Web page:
Which struggles did the band have to go through while searching for a new singer?
We needed to find someone who can do all the vocal styles that are necessary to be in this band, that’s a difficult task. But also, we didn’t want to choose a male singer. We thought that would be too much of a change to the band. I mean, that automatically cuts it down to 50 percent of the people we could reach out to. But in the end, it all went out great. I couldn’t be happier with Vicky.
In your opinion, in which way has the band changed after Alissa’s leaving?
The band communicates a lot more and we collaborate together, we worked towards the same goal and when we wrote and recorded the album, it was a very positive experience. Everyone kind of communicated and that’s how the songs where written rather than very disconnected. Myself and Vicky worked together to ensure that each song was the best by altering our parts to make the song better. Before, there was none of that on either end. I would write the song and then we would write the vocals and there would be no communication at all. I think it’s a much better way of working and I’m very happy with the way we are working now.
Which goal did you have in mind during the songwriting and the recording process of “Eye Of Providence”?
We wanted to record the best possible music we could and to really have it stand as one piece of art, the whole album and each song within it. We were really trying to write for the song, everyone was focused on that. There was no selfishness involved like thinking just about your own instrument. It was just all about what makes the song the best.
Comparing the vision you had of the latest record with how it actually turned out, are there any differences and if yes, which ones?
It’s hard to say because I’m extremely happy with the record. I guess we did reach the goal (laughs). It goes in a lot of different places musically so I’m really happy about that because that’s always something that we try to do. We experimented with new styles as well, especially in the later tracks in the album. Everyone in the band I think is totally satisfied with the end result.
Which artists and bands is your songwriting influenced by?
So many different ones – Opeth, Devin Townsend, The Mars Volta, Muse, Gojira, Mastodon – there is really a lot.
How was it like to work with Vicky in the studio?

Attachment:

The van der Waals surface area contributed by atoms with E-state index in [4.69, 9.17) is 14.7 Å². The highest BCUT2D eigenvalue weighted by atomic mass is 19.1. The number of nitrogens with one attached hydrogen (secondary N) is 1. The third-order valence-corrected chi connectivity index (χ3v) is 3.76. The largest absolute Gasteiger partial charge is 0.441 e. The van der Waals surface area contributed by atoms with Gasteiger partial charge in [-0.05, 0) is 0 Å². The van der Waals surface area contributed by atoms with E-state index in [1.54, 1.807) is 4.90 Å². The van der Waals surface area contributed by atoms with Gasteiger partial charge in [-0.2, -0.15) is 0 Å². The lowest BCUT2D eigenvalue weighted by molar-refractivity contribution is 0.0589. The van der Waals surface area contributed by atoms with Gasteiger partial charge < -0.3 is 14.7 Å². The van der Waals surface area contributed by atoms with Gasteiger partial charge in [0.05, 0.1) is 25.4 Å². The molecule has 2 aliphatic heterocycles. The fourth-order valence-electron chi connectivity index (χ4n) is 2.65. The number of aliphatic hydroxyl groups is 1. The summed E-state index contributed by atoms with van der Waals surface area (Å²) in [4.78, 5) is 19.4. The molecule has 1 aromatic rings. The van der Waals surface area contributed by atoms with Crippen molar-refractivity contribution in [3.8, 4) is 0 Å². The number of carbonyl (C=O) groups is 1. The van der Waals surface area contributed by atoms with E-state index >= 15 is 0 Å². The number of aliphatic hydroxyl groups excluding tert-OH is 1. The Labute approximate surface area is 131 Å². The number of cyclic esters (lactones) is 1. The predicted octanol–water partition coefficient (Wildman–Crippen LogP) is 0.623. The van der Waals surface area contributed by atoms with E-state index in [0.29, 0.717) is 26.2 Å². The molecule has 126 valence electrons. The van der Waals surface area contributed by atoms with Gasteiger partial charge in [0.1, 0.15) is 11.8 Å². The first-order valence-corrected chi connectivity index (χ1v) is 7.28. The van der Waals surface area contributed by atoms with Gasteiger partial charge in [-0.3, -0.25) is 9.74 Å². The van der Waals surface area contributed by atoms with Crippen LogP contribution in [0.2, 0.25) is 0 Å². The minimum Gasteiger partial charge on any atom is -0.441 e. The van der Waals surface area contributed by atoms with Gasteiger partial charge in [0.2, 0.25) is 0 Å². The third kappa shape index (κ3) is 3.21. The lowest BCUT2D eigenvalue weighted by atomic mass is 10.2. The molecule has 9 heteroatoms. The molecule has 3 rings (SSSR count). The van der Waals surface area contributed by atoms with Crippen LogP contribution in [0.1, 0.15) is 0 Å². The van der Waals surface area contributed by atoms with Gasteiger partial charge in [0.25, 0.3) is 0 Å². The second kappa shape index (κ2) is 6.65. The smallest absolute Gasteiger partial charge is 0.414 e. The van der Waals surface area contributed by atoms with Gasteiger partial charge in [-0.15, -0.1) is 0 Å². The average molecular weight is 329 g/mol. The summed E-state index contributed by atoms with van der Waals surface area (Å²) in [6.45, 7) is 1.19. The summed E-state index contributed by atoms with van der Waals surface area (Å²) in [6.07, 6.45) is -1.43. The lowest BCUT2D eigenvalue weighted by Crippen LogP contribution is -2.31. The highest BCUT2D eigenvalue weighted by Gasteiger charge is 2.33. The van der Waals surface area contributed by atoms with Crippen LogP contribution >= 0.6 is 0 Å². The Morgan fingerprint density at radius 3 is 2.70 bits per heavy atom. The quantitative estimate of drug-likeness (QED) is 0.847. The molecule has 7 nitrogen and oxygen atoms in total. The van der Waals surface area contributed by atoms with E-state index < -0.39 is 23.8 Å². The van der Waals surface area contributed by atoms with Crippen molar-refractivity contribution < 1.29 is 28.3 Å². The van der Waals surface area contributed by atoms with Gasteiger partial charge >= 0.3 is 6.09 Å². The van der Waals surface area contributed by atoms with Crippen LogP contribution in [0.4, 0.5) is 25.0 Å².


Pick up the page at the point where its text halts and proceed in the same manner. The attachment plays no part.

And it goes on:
It was great. Like I said before, it was so easy-going that we could just talk through songs and we had an open-minded exchange of ideas. She is also a very creative person. It’s not like she just came in and we told her “These are the songs and this is how you sing them.”. She was a huge part of the vocal writing process, for the melodies and the lyrics. Overall, it was a lot of hard work, but it was the most enjoyable recording we’ve ever done.
Which are the main lyrical topics on the latest record?
There’s a number of topics. There’s a couple of songs that are personal to either me or Vicky, just from personal experiences. But if there’s a theme within the album, it’s the eye of providence, which is the title of the album. That’s something that I came up with basically just from taking interests of mine that I have already and putting it together into this concept. If you research the eye of providence, you see that ancient mythological symbol for the all-seeing eye. In various civilizations throughout history there has been a notion of an all-seeing god or eye that can see everything and everyone at all times. I’m pretty interested in ancient history and civilization, but also, the other interest that comes with it is my interest in science-fiction and technology. What this album is themed on is the idea that the eye of providence exists in reality today, it’s not about a god or some mythological idea. It’s just that in reality, the technology now can see into everyone’s life and almost every facet of it. You’re able to control and predict what a society or population might do, because the applications have reached a point of artificial intelligence where it’s really just math and percentages. Overall, I just found this concept really interesting that what people thought back then was a God and it really is reality today. Through our own eyes, whether it’s corporations or governments, we do have the ability to see through everyone’s eyes and use that to possibly control things and shift populations and people the way they want them to go for their own interests. I thought the whole thing is very interesting, like a brave new world concept.